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A History of the Growth of the Steam-Engine

The fall of the Alexandrian Museum

When, seven centuries later, the destruction of this splendid institution was signalized by the death of that brilliant scholar and heathen teacher of philosophy, Hypatia, at the hands of the more heathenish fanatics who tore her in pieces at the foot of the cross, and by the dispersion of the library left by Caesar's soldiers in the Serapeum, a true philosophy had been created, and the inductive method was destined to live and to overcome every obstacle in the path of enlightenment and civilization. The fall of the Alexandrian Museum, sad as was the event, could not destroy the new philosophical method. Its fruits ripened slowly but surely, and we are to-day gathering a plentiful harvest.

Science, literature, and the arts, all remained dormant for several centuries after the catastrophe which deprived them of the light in which they had flourished so many centuries. The armies of the caliphs made complete the shameful work of destruction begun by the armies of Caesar, and the Alexandrian Library, partly destroyed by the Romans, was completely dispersed by the Patriarchs and their ignorant and fanatical followers; and finally all the scattered remnants were burned by the Saracens. But when the thirst for conquest had become satiated or appeased, the followers of the caliphs turned their attention to intellectual pursuits, and the ninth century of the Christian era saw once more such a collection of philosophical writings, collected at Bagdad, as could only be gathered by the power and wealth of the later conquerors of the world. Philosophy once again resumed its empire, and another race commenced the study of the mathematics of India and of Greece, the astronomy of Chaldea, and of all the sciences which originated in Greece and in Egypt. By the conquest of Spain by the Saracens, the new civilization was imported into Western Europe and libraries were gathered together under the Moorish rulers, one of which numbered more than a half-million volumes. Wherever Saracen armies had extended Mohammedan rule, schools and colleges, libraries and collections of philosophical apparatus, were scattered in strange profusion; and students, teachers, philosophers, of all--the speculative as well as the Aristotelian--schools, gathered together at these intellectual ganglia, as enthusiastic in their work as were their Alexandrian predecessors. The endowment of colleges, that truest gauge of the intelligence of the wealthy classes of any community, became as common--perhaps more so--as at the present time, and provision was made for the education of rich and poor alike. The mathematical sciences, and the wonderful and beautiful phenomena which--but a thousand years later--were afterward grouped into a science and called chemistry, were especially attractive to the Arabian scholars, and technical applications of discovered facts and laws assisted in a wonderfully rapid development of arts and manufactures.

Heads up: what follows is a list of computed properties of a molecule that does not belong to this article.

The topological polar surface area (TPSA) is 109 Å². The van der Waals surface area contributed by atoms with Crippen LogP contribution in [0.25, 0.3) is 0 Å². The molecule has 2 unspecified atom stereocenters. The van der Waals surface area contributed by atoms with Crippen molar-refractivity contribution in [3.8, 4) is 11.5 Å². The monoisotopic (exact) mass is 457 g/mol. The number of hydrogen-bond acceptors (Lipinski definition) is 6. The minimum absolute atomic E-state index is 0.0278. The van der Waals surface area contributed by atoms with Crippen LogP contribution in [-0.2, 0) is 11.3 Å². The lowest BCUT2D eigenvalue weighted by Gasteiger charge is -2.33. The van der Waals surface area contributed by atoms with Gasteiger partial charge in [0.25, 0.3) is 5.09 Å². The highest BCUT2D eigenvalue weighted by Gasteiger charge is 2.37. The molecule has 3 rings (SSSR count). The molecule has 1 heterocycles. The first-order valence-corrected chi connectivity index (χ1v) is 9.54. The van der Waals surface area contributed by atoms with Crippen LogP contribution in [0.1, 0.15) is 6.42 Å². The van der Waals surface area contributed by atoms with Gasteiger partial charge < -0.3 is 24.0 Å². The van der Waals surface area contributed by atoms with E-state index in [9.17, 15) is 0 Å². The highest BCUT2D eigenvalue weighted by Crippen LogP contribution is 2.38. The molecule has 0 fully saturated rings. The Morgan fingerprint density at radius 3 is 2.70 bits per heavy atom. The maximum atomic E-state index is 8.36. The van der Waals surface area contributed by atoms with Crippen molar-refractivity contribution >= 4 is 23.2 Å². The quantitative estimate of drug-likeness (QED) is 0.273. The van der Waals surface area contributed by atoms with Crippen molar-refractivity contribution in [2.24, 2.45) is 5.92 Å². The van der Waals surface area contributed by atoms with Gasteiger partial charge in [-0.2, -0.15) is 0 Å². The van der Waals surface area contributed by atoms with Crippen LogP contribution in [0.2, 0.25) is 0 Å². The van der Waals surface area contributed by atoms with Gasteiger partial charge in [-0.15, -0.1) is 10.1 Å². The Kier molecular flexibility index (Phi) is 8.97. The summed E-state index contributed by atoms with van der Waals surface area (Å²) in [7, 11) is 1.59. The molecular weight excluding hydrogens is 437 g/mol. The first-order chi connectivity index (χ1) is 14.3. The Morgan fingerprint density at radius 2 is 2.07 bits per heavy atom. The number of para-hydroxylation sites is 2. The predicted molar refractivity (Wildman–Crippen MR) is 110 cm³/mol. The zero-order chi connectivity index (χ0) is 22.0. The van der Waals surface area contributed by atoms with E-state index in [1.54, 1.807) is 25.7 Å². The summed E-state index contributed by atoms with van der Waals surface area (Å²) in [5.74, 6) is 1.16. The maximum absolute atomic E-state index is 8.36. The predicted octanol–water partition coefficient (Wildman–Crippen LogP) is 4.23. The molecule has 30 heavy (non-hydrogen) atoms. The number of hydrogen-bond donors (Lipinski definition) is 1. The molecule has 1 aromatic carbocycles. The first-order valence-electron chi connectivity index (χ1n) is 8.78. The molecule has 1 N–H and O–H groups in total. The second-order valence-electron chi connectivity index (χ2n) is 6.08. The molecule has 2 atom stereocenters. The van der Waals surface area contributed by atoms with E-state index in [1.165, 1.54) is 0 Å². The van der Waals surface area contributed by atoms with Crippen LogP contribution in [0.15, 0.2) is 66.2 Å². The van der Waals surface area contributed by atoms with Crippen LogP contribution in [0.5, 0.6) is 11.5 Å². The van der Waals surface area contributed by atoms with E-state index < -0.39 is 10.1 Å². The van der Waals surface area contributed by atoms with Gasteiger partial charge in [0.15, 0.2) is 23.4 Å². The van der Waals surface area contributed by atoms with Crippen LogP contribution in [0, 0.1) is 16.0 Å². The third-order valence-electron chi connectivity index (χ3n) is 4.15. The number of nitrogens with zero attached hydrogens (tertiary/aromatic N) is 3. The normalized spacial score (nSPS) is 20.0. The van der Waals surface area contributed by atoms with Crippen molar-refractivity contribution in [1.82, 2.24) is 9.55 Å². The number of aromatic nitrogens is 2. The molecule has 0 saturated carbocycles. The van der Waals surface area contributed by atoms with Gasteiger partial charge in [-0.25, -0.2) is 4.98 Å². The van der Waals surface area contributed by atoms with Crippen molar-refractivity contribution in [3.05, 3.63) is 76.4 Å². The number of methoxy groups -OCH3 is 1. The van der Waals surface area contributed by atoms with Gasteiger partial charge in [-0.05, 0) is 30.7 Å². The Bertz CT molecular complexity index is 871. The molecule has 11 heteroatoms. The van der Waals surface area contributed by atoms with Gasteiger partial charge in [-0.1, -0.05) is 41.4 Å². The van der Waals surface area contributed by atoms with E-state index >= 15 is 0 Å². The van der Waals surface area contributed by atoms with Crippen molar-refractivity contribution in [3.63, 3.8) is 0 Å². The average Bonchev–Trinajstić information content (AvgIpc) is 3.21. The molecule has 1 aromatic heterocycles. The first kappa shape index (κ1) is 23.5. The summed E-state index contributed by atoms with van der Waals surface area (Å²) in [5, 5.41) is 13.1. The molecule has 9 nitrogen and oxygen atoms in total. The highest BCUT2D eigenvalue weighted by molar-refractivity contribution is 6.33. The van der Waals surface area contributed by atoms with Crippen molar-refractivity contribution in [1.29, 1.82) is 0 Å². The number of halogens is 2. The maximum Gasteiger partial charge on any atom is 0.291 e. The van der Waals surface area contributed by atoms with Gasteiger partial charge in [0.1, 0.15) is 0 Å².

When, a thousand years after Christ, the centre of intellectual activity and of material civilization had drifted westward into Andalusia, the foundation of every modern physical science except that now just taking shape--the all-grasping science of energetics--had been laid with experimentally derived facts; and in mathematics there had been erected a symmetrical and elegant superstructure. Even that underlying principle of all the sciences, the principle of the persistence of energy, had been, perhaps unwittingly, enunciated.

Distinguished historians have shown how the progress of civilization in Europe resulted in the creation, during the middle ages, of the now great middle class, which, holding the control of political power, governs every civilized nation, and has come into power so gradually that it was only after centuries that its influence was seen and felt. This, which Buckle[104] calls the intellectual class, first became active, independently of the military and of the clergy, in the fourteenth century. In the two succeeding centuries this class gained power and influence; and in the seventeenth century we find a magnificent advance in all branches of science, literature, and art, marking the complete emancipation of the intellect from the artificial conditions which had so long repressed its every effort at advancement.

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